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Revue de neuropsychologie

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Cerebral visual impairment in children: a neuropsychological perspective Volume 7, issue 1, Janvier-Février-Mars 2015

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Author
1 Unité fonctionnelle vision et cognition, Fondation ophtalmologique Rothschild, 25, rue Manin, 75019 Paris, France
2 Laboratoire de psychologie de la Perception, UMR 8242, CNRS et Université Paris-Descartes, 75006 Paris, France
* Correspondance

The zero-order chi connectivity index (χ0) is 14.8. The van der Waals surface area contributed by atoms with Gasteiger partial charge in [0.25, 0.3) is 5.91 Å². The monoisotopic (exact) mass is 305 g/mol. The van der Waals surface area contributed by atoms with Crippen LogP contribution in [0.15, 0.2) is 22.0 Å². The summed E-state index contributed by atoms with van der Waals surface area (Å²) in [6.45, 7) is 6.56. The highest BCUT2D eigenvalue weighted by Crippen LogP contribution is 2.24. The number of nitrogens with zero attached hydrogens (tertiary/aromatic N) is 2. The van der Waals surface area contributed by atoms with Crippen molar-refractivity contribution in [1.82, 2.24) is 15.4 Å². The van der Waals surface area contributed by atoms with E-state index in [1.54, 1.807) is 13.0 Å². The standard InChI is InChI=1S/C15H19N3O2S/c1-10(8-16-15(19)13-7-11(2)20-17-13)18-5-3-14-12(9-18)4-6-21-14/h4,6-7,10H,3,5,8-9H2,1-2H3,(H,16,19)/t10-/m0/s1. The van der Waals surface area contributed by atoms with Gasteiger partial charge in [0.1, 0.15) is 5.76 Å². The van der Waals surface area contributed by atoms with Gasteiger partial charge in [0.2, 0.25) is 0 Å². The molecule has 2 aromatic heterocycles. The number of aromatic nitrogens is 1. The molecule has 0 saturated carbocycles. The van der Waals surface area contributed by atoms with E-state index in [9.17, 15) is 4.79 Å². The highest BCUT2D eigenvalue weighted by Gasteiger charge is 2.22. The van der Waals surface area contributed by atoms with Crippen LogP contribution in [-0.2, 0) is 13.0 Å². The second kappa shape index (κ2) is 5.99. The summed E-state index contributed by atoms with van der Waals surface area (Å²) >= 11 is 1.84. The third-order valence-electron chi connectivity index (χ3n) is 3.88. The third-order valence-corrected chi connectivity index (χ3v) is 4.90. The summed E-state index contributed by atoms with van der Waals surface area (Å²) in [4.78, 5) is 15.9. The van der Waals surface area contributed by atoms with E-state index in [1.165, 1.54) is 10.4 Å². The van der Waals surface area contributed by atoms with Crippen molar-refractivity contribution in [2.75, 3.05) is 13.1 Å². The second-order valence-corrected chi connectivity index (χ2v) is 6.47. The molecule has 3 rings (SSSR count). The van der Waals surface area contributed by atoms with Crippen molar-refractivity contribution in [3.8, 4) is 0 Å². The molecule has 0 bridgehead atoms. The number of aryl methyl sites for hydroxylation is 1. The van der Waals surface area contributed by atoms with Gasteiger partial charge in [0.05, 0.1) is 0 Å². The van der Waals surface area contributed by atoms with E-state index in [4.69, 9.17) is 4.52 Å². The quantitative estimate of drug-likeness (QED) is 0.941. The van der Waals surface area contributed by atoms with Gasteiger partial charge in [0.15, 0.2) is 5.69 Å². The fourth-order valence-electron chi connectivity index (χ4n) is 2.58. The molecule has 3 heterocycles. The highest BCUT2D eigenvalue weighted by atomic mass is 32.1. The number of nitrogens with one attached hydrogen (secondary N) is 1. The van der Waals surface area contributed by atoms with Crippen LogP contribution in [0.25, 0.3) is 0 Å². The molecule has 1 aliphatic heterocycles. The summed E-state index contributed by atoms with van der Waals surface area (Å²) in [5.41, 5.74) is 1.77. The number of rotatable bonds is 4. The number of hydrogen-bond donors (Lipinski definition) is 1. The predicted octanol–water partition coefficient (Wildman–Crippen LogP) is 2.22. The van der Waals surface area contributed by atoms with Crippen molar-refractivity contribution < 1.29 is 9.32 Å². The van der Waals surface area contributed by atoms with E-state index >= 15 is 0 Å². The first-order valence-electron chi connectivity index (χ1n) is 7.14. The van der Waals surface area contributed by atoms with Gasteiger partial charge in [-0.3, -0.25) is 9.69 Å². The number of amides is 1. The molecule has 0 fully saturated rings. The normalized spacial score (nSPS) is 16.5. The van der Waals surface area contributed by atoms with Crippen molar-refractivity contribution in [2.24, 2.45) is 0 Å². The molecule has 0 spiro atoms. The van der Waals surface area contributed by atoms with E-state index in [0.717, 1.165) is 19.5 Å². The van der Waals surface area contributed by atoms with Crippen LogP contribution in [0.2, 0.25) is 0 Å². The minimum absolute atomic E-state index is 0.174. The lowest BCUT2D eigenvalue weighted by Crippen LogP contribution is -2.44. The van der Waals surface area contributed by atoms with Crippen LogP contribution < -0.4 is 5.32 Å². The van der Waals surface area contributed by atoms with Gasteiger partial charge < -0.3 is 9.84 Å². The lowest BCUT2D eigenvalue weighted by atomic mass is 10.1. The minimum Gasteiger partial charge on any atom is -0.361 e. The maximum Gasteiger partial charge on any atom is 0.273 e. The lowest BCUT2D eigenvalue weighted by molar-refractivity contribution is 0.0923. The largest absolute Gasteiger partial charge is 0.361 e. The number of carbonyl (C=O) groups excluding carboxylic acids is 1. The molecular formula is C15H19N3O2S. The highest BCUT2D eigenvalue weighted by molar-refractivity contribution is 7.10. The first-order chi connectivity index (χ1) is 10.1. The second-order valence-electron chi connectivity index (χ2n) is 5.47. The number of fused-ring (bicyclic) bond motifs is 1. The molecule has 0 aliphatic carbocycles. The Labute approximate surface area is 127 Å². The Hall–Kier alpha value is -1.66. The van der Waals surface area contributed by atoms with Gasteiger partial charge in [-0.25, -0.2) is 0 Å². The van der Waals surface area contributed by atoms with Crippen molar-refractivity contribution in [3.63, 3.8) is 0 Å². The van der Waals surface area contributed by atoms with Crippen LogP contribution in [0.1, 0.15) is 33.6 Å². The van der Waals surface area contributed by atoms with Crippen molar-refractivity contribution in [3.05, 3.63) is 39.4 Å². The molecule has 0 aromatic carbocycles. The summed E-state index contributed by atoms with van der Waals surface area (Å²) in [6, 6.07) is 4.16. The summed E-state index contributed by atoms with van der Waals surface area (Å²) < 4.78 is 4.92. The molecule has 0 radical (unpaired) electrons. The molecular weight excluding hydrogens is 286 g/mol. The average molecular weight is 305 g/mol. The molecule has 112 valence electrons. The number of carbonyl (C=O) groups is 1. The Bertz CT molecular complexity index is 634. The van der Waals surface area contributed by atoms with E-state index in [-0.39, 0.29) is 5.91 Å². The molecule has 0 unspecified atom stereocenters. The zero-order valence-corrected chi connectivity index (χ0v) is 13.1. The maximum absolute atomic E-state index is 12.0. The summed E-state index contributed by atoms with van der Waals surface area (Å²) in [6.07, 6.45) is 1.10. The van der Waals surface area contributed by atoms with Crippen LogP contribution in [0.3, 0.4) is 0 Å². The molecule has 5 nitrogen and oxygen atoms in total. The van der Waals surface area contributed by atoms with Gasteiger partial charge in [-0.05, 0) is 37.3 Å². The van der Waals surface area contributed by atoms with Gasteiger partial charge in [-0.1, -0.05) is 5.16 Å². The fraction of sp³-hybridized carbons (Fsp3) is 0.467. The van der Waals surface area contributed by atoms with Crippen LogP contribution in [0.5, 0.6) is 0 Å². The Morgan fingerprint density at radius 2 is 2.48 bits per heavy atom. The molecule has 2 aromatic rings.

Cerebral visual impairment (CVI) is the first cause of blindness in industrialized countries. The strong increase in CVI in children is due to the large occurrence of posterior lesions in children having survived severe and deleterious neurological conditions around birth as well as to a better screening and diagnosis of these deficits. As in adults, the nature and severity of CVI in children are directly dependent upon the location and extent of the brain damage. We present here the semiology, aetiology and lesion location leading to CVI as well as the deleterious consequences of these deficits on learning, development and social interactions.